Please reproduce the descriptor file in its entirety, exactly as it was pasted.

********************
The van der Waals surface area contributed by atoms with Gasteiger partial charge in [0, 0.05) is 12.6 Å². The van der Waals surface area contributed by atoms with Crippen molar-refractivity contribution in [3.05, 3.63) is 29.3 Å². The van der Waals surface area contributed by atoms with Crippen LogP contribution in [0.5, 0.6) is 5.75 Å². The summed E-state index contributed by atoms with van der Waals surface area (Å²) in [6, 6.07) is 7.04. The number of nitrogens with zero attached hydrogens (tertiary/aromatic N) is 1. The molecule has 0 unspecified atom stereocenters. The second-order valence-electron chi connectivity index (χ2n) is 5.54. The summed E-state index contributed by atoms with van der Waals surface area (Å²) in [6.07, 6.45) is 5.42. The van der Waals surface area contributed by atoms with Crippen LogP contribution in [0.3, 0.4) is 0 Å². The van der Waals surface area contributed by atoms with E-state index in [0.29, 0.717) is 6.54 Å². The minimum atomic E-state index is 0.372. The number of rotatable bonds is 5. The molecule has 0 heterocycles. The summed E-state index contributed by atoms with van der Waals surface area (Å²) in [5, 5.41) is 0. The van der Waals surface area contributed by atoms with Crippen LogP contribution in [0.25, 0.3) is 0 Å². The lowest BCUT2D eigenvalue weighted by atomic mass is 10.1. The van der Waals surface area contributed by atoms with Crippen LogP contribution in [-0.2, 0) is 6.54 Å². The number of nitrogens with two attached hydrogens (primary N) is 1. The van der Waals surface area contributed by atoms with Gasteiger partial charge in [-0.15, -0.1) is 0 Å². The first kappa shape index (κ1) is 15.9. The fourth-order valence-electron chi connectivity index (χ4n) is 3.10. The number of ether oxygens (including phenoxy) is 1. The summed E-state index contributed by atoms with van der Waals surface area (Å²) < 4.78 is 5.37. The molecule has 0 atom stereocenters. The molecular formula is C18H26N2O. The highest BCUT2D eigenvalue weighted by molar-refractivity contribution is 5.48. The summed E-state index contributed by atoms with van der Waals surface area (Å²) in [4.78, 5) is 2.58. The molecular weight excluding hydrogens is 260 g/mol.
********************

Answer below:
The van der Waals surface area contributed by atoms with Gasteiger partial charge in [0, 0.05) is 12.6 Å². The van der Waals surface area contributed by atoms with Crippen molar-refractivity contribution in [3.05, 3.63) is 29.3 Å². The van der Waals surface area contributed by atoms with Crippen LogP contribution in [0.5, 0.6) is 5.75 Å². The summed E-state index contributed by atoms with van der Waals surface area (Å²) in [6, 6.07) is 7.04. The number of nitrogens with zero attached hydrogens (tertiary/aromatic N) is 1. The molecule has 0 unspecified atom stereocenters. The second-order valence-electron chi connectivity index (χ2n) is 5.54. The summed E-state index contributed by atoms with van der Waals surface area (Å²) in [6.07, 6.45) is 5.42. The van der Waals surface area contributed by atoms with Crippen LogP contribution in [0.3, 0.4) is 0 Å². The van der Waals surface area contributed by atoms with E-state index in [0.29, 0.717) is 6.54 Å². The minimum atomic E-state index is 0.372. The number of rotatable bonds is 5. The molecule has 0 heterocycles. The summed E-state index contributed by atoms with van der Waals surface area (Å²) in [5, 5.41) is 0. The van der Waals surface area contributed by atoms with Crippen LogP contribution in [0.25, 0.3) is 0 Å². The lowest BCUT2D eigenvalue weighted by atomic mass is 10.1. The van der Waals surface area contributed by atoms with Crippen LogP contribution in [-0.2, 0) is 6.54 Å². The number of nitrogens with two attached hydrogens (primary N) is 1. The van der Waals surface area contributed by atoms with Gasteiger partial charge in [-0.15, -0.1) is 0 Å². The first kappa shape index (κ1) is 15.9. The fourth-order valence-electron chi connectivity index (χ4n) is 3.10. The number of ether oxygens (including phenoxy) is 1. The summed E-state index contributed by atoms with van der Waals surface area (Å²) < 4.78 is 5.37. The molecule has 0 atom stereocenters. The molecular formula is C18H26N2O. The highest BCUT2D eigenvalue weighted by molar-refractivity contribution is 5.48. The summed E-state index contributed by atoms with van der Waals surface area (Å²) in [4.78, 5) is 2.58. The molecular weight excluding hydrogens is 260 g/mol.